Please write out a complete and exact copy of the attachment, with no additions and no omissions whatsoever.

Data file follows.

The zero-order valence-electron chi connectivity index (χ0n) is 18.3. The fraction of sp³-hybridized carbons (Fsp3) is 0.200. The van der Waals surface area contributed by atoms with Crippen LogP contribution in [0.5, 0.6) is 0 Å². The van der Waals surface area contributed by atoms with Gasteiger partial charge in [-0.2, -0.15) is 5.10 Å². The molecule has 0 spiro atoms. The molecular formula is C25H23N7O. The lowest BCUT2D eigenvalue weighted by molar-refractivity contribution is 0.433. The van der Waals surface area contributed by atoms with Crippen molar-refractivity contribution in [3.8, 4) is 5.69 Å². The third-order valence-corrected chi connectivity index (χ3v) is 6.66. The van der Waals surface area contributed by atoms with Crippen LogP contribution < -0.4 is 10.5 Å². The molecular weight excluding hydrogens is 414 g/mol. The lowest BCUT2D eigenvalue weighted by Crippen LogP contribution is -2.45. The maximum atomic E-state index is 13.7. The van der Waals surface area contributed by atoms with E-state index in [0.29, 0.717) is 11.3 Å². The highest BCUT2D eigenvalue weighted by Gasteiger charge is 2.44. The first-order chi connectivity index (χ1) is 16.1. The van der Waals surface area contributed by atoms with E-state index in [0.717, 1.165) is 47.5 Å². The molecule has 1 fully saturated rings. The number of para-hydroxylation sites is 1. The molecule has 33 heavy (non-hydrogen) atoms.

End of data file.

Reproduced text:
The zero-order valence-electron chi connectivity index (χ0n) is 18.3. The fraction of sp³-hybridized carbons (Fsp3) is 0.200. The van der Waals surface area contributed by atoms with Crippen LogP contribution in [0.5, 0.6) is 0 Å². The van der Waals surface area contributed by atoms with Gasteiger partial charge in [-0.2, -0.15) is 5.10 Å². The molecule has 0 spiro atoms. The molecular formula is C25H23N7O. The lowest BCUT2D eigenvalue weighted by molar-refractivity contribution is 0.433. The van der Waals surface area contributed by atoms with Crippen molar-refractivity contribution in [3.8, 4) is 5.69 Å². The third-order valence-corrected chi connectivity index (χ3v) is 6.66. The van der Waals surface area contributed by atoms with Crippen LogP contribution < -0.4 is 10.5 Å². The molecular weight excluding hydrogens is 414 g/mol. The lowest BCUT2D eigenvalue weighted by Crippen LogP contribution is -2.45. The maximum atomic E-state index is 13.7. The van der Waals surface area contributed by atoms with E-state index in [0.29, 0.717) is 11.3 Å². The highest BCUT2D eigenvalue weighted by Gasteiger charge is 2.44. The first-order chi connectivity index (χ1) is 16.1. The van der Waals surface area contributed by atoms with E-state index in [0.717, 1.165) is 47.5 Å². The molecule has 1 fully saturated rings. The number of para-hydroxylation sites is 1. The molecule has 33 heavy (non-hydrogen) atoms.